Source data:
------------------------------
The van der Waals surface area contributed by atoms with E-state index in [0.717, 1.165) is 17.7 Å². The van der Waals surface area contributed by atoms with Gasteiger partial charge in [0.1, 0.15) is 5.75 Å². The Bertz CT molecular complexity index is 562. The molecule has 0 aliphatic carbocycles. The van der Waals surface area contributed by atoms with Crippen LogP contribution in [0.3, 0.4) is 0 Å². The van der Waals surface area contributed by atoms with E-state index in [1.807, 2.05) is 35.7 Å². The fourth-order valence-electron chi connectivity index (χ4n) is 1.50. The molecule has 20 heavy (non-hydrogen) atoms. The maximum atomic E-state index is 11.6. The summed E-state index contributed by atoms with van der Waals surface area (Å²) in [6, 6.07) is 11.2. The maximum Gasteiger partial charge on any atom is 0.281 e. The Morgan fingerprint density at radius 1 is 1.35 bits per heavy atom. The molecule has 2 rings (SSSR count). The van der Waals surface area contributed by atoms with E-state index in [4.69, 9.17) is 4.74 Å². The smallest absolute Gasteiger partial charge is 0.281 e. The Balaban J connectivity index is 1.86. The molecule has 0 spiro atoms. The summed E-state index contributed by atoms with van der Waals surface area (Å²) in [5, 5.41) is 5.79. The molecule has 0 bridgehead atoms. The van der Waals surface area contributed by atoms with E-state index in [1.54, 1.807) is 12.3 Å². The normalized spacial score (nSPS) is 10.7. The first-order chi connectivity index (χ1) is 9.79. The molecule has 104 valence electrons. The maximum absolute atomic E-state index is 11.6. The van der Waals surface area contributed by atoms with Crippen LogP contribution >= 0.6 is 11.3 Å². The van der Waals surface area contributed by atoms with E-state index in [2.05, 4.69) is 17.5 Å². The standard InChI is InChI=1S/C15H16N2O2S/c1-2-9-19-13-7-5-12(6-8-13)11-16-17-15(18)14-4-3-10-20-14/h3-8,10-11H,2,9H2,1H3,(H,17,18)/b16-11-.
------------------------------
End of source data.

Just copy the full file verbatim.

The van der Waals surface area contributed by atoms with E-state index in [0.717, 1.165) is 17.7 Å². The van der Waals surface area contributed by atoms with Gasteiger partial charge in [0.1, 0.15) is 5.75 Å². The Bertz CT molecular complexity index is 562. The molecule has 0 aliphatic carbocycles. The van der Waals surface area contributed by atoms with Crippen LogP contribution in [0.3, 0.4) is 0 Å². The van der Waals surface area contributed by atoms with E-state index in [1.807, 2.05) is 35.7 Å². The fourth-order valence-electron chi connectivity index (χ4n) is 1.50. The molecule has 20 heavy (non-hydrogen) atoms. The maximum atomic E-state index is 11.6. The summed E-state index contributed by atoms with van der Waals surface area (Å²) in [6, 6.07) is 11.2. The maximum Gasteiger partial charge on any atom is 0.281 e. The Morgan fingerprint density at radius 1 is 1.35 bits per heavy atom. The molecule has 2 rings (SSSR count). The van der Waals surface area contributed by atoms with E-state index in [4.69, 9.17) is 4.74 Å². The smallest absolute Gasteiger partial charge is 0.281 e. The Balaban J connectivity index is 1.86. The molecule has 0 spiro atoms. The summed E-state index contributed by atoms with van der Waals surface area (Å²) in [5, 5.41) is 5.79. The molecule has 0 bridgehead atoms. The van der Waals surface area contributed by atoms with E-state index in [1.54, 1.807) is 12.3 Å². The normalized spacial score (nSPS) is 10.7. The first-order chi connectivity index (χ1) is 9.79. The molecule has 104 valence electrons. The maximum absolute atomic E-state index is 11.6. The van der Waals surface area contributed by atoms with Crippen LogP contribution >= 0.6 is 11.3 Å². The van der Waals surface area contributed by atoms with E-state index in [2.05, 4.69) is 17.5 Å². The standard InChI is InChI=1S/C15H16N2O2S/c1-2-9-19-13-7-5-12(6-8-13)11-16-17-15(18)14-4-3-10-20-14/h3-8,10-11H,2,9H2,1H3,(H,17,18)/b16-11-.